Influenza surveillance was conducted in Uganda from October 2008 to December 2014 to identify and understand the epidemiology of circulating influenza strains in out-patient clinic attendees with influenza-like illness and inform control strategies.
Surveillance was conducted at five hospital-based sentinel sites. Nasopharyngeal and/or oropharyngeal samples, epidemiological and clinical data were collected from enrolled patients. Real-time reverse transcription polymerase chain reaction (RT-PCR) was performed to identify and subtype influenza strains. Data were double-entered into an Epi Info 3.5.3 database and exported to STATA 13.0 software for analysis.
Of the 6,628 patient samples tested, influenza virus infection was detected in 10.4% (n = 687/6,628) of the specimens. Several trends were observed: influenza circulates throughout the year with two peaks; the major one from September to November and a minor one from March to June. The predominant strains of influenza varied over the years: Seasonal Influenza A(H3) virus was predominant from 2008 to 2009 and from 2012 to 2014; Influenza A(H1N1)pdm01 was dominant in 2010; and Influenza B virus was dominant in 2011. The peaks generally coincided with times of higher humidity, lower temperature, and higher rainfall.
Influenza circulated throughout the year in Uganda with two major peaks of outbreaks with similar strains circulating elsewhere in the region. Data on the circulating strains of influenza and its patterns of occurrence provided critical insights to informing the design and timing of influenza vaccines for influenza prevention in tropical regions of sub-Saharan Africa.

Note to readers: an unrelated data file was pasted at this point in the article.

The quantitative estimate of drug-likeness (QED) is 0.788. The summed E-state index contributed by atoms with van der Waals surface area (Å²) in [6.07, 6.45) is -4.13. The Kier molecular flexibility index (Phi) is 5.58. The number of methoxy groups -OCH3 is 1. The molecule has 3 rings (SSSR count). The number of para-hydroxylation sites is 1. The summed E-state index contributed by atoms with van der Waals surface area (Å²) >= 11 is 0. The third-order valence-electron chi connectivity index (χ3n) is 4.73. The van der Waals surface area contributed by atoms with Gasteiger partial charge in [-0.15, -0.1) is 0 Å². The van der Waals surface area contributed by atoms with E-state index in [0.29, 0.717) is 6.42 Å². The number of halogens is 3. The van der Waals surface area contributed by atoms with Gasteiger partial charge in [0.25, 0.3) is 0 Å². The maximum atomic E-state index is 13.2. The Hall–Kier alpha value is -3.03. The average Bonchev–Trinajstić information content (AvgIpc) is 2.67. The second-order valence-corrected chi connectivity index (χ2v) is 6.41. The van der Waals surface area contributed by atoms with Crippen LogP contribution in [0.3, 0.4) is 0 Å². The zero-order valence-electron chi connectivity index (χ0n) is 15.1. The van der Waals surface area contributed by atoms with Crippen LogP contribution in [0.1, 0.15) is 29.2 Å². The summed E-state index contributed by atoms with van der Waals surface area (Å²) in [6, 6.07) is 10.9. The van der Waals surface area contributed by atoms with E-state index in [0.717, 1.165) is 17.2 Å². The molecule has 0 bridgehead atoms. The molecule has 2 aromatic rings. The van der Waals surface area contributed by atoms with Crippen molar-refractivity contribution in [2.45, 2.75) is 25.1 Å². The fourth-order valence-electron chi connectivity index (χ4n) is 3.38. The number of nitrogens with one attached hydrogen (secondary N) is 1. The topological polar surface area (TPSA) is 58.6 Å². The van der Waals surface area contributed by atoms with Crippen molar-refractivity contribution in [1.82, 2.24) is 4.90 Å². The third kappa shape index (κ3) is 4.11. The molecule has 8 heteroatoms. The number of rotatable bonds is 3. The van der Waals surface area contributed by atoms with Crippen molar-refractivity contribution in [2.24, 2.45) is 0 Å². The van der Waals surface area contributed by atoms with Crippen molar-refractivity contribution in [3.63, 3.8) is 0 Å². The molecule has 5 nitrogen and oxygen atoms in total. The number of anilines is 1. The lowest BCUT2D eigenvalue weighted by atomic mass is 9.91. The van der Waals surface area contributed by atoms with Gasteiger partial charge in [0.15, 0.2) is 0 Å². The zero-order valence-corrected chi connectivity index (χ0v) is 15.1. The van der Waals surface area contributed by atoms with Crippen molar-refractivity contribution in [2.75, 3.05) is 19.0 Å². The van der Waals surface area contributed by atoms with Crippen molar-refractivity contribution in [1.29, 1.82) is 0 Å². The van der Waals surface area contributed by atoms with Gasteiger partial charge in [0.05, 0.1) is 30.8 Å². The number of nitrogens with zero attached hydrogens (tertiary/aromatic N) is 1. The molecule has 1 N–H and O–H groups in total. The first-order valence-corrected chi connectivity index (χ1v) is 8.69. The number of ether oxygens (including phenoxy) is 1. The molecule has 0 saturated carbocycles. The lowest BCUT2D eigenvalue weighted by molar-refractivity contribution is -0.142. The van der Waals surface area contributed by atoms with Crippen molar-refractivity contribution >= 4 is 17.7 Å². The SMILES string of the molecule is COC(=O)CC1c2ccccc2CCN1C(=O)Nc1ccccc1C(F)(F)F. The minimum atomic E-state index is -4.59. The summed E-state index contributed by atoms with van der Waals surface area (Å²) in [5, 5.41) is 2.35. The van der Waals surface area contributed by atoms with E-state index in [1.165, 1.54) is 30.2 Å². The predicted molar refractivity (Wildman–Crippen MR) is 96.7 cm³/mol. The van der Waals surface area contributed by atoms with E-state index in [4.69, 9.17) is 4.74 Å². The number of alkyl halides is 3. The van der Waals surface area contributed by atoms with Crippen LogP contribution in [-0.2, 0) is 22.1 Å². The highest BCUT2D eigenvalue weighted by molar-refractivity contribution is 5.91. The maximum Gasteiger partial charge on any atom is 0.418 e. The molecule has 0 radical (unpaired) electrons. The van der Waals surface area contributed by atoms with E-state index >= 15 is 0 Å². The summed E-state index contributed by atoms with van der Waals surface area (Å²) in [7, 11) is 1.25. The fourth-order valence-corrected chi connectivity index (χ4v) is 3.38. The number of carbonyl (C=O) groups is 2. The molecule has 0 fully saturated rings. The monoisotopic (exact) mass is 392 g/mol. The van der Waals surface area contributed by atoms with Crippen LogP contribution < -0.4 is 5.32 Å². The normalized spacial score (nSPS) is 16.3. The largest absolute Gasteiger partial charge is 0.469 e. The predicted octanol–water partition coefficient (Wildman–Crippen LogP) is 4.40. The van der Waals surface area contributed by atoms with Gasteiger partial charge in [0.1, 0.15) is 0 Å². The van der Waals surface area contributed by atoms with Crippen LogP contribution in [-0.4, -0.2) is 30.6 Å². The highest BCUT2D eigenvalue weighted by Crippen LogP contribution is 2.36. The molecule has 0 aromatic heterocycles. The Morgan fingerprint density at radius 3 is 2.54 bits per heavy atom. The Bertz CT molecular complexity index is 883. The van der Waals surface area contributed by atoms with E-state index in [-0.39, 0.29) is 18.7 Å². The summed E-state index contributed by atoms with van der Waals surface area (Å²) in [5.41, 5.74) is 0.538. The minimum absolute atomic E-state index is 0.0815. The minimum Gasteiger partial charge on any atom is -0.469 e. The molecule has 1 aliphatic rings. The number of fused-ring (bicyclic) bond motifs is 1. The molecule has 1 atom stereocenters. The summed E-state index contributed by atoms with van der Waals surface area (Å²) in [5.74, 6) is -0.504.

Citation: Wabwire-Mangen F, Mimbe DE, Erima B, Mworozi EA, Millard M, Kibuuka H, et al. (2016) Epidemiology and Surveillance of Influenza Viruses in Uganda between 2008 and 2014. PLoS ONE 11(10): e0164861. doi:10.1371/journal.pone.0164861
Editor: Joel M. Schnur, George Mason University, UNITED STATES
Received: May 25, 2016; Accepted: October 3, 2016; Published: October 18, 2016
This is an open access article, free of all copyright, and may be freely reproduced, distributed, transmitted, modified, built upon, or otherwise used by anyone for any lawful purpose. The work is made available under the Creative Commons CC0 public domain dedication.
Data Availability: All relevant data are within the paper and its Supporting Information files.
Funding: This study was supported by the US Department of Defense through the Armed Forces Health Surveillance Branch - Global Emerging Infections Surveillance and Response System (DoD AFHSB-GEIS) and Henry Jackson Foundation for Advancement of Medicine Grant #W81XWH-09-R-0041. The funders had no role in the study design, data collection and analysis, decision to publish or preparation of the manuscript.
Competing interests: The authors have declared that no competing interests exist.